Recently, the Telecom Regulatory Authority of India (TRAI) floated a consultation paper seeking comments about the potential introduction of a Calling Name Presentation (CNAP) feature.
- The feature would provide an individual with information about the calling party (similar to ‘Truecaller’ and ‘Bharat Caller ID & Anti-Spam’).
- The idea is to ensure that telephone subscribers are able to make an informed choice about incoming calls and curb harassment by unknown or spam callers.
What is its purpose?
- Existing technologies present the number of the calling entity on the potential receiver’s handset.
- Since subscribers are not given the name and identity of the caller, they sometimes choose not to answer them believing it could be unsolicited commercial communication from unregistered telemarketers. This could lead to even genuine calls being unanswered.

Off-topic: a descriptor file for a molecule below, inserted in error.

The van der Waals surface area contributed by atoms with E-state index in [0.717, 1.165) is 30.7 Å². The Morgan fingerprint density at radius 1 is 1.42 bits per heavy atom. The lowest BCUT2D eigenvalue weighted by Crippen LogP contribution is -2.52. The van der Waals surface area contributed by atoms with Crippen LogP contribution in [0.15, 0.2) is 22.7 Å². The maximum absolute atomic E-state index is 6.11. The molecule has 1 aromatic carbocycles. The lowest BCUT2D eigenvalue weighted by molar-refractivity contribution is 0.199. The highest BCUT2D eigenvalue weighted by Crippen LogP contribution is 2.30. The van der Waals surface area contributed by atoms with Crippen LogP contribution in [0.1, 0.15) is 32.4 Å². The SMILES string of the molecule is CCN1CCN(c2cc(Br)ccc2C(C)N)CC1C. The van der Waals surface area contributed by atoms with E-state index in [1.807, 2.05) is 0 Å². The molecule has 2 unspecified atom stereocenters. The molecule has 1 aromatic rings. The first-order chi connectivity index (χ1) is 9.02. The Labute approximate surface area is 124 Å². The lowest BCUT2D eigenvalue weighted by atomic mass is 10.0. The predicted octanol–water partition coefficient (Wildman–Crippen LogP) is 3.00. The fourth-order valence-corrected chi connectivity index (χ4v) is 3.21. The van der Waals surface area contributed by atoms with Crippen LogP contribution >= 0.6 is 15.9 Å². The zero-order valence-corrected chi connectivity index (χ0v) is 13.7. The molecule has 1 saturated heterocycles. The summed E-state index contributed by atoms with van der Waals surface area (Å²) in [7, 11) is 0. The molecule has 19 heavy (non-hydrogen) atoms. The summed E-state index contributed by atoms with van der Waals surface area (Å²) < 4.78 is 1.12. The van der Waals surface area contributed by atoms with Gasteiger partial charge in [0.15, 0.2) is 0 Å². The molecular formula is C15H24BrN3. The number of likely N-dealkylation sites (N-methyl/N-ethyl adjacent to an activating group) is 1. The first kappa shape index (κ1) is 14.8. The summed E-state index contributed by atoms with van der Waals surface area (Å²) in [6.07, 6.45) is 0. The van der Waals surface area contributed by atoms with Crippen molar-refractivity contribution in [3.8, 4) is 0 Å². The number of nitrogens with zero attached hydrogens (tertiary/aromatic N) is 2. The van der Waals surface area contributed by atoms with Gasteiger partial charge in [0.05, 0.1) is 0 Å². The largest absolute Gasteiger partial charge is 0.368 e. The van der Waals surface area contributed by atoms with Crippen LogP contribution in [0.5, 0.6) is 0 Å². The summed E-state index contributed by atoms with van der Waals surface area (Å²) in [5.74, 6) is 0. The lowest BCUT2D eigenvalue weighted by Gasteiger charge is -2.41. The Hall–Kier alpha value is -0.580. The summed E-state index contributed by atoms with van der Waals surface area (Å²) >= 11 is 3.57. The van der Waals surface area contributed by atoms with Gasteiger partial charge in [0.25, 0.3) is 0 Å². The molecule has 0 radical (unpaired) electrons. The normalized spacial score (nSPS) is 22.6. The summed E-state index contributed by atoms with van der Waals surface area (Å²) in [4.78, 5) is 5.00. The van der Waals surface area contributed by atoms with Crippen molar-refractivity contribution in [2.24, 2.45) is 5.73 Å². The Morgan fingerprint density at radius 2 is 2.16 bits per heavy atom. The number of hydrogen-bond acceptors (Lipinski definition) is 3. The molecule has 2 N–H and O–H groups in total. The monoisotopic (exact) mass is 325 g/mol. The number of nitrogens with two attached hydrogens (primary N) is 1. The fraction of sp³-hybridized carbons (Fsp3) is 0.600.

- Additionally, there have been rising concerns about robocalls (calls made automatically using IT-enabled systems with a pre-recorded voice), spam calls and fraudulent calls.
- Truecaller’s ‘2021 Global Spam and Scam Report’ revealed that the average number of spam calls per user each month in India, stood at 16.8 while total spam volumes received by its users were in excess of 3.8 billion calls in October alone.
Q1) What is TRAI?
The Telecom Regulatory Authority of India (TRAI) is a statutory body established on 20th February 1997 by an Act of Parliament, called the Telecom Regulatory Authority of India Act, 1997, to regulate telecom services, including fixation/revision of tariffs for telecom services which were earlier vested in the Central Government.
Source: The Hindu